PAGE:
Robots are already on the march on the ground and in the air. Why not add some sea power into the mix? There are already some prototypes of robots that can swim like people. Robotic fish are being developed that can sense small disturbances in water flow and adjust their path accordingly. There’s a salamander-like robot that can transition from swimming to walking with a flick of its bike chain-like spine. None of these are yet available on a broad commercial scale though.
The latest front of the aquatic robot revolution is a little less flashy than a chrome fish -- it’s a 9.5-foot-long float that looks like a thick surfboard, anchored to an underwater sub that’s a little more than six feet long. But the really impressive thing about this robot, its maker says, is the devices it’s packing, which make it attractive to scientists, fisheries, oil companies and governments alike.
California's Liquid Robotics unveiled its latest oceangoing robot on Monday: the Wave Glider SV3, a machine that harvests both wave and solar energy for its propulsion. It builds upon a previous platform model that set a world record for longest distance traveled at sea by an unmanned device last December -- 9,000 nautical miles, from San Francisco to Australia.
The processing part is key. Since Liquid Robotics' Wave Gliders can stay out on the water for up to a year or more at a time, they have to be able to separate the signal from the noise. “You don’t want to send back three months of wave video; you want to send back ‘I saw something that wasn’t a wave,’” Liquid Robotics CEO Bill Vass said in a phone interview.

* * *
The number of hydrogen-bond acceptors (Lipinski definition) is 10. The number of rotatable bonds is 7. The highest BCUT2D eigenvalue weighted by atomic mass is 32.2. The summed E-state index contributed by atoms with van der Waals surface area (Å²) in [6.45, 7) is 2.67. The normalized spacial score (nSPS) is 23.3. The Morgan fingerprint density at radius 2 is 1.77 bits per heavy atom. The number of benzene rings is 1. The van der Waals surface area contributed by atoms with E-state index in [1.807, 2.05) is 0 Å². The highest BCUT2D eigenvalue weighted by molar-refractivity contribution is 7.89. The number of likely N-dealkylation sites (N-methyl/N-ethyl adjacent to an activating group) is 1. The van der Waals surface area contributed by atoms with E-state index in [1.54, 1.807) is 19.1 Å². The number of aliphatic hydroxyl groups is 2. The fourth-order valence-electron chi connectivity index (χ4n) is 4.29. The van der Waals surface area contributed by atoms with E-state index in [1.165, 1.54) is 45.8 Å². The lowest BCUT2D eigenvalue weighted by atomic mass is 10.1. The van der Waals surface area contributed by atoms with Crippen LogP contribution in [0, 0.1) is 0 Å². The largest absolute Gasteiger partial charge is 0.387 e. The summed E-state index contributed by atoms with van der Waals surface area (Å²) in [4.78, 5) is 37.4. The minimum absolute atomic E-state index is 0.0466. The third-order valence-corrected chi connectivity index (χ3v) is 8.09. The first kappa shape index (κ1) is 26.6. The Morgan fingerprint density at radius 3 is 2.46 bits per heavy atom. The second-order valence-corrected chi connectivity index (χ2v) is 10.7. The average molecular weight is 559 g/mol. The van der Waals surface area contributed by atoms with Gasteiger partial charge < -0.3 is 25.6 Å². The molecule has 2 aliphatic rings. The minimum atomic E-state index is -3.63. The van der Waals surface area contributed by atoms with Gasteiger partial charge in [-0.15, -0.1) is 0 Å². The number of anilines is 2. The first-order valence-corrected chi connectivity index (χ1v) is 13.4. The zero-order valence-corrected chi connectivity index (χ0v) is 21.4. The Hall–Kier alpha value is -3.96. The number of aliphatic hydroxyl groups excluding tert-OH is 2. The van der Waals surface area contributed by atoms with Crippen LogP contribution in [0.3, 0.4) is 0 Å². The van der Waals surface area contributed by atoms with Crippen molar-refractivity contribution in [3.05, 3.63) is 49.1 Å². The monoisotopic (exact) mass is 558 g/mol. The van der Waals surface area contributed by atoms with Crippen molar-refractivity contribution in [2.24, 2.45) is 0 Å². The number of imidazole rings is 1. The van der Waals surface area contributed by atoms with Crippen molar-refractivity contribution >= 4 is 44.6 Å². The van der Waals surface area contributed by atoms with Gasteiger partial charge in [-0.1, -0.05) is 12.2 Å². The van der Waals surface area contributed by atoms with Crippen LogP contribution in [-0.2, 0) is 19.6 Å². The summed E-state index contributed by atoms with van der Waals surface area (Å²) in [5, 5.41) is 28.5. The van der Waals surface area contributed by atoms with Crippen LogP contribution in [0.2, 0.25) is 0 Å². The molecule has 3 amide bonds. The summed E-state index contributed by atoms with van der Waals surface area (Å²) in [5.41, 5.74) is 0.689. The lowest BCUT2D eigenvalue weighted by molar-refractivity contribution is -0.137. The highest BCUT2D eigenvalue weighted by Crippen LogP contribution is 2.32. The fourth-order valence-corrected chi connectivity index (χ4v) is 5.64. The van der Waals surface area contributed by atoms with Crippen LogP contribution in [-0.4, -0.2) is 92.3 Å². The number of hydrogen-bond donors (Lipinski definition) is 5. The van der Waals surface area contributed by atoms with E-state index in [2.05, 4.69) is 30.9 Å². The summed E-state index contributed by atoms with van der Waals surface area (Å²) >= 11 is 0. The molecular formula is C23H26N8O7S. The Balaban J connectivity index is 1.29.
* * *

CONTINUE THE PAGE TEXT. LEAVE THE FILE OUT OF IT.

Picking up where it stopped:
Each little robot can be customized with a variety of different sensor modules. The robot can be kitted out to measure the temperature and the salinity of the ocean around it, look at features on the ocean floor, detect oil leaks or toxic algal blooms and sense magnetic fields, just to name a few functions. Liquid Robotics also expects to have a module soon that can scoop up microorganisms in seawater, break them down and sequence the DNA.
All these options, Vass said, make the company’s robots adept at a wide range of tasks. “Say I want to know what the status of the fish population is so I can issue licenses,” Vass said. “Or: What’s the status of my ocean-floor mine? Where’s the oil so I can find it? Where should I put my oil rig? Who’s coming in and out of my borders? Those are the kind of answers people look for.”
Liquid Robotics clients aren’t actually buying the little sea-going drones.
“If an oil company says they need to survey for a pipeline, they meet with a mission planner to lay out that mission,” Vass said. “The robot can self-navigate to that position, do the work, process the data, and it’s all monitored 24 hours a day.”
While the robot is smart enough to deal with many obstacles and to navigate within a certain preprogrammed range, its navigational systems can get overwhelmed if, say, it strays into the path of too many ships at once. But the company’s robot handlers are just a phone call away, and, if it needs help, the robot can dial the number.
The bottom line is that the semi-autonomous Wave Glider is more environmentally friendly than a fossil-fuel-powered scout boat or research vessel -- and cheaper, too. Whereas an oil company might spend about $155,000 per day on a scout boat, Vass said Liquid Robotics strives to deliver aquatic surveying for about a tenth of that cost. Oil companies, marine biologists and certain governments (Vass couldn’t specify which ones exactly) are already signing up. Overall, though, the robot really isn’t the product, Vass said.
“The Wave Glider’s cool and very interesting, but that’s not really what it's about. The delivery of the answer the customer needs is our product. This was intended to answer big, expensive questions for customers.”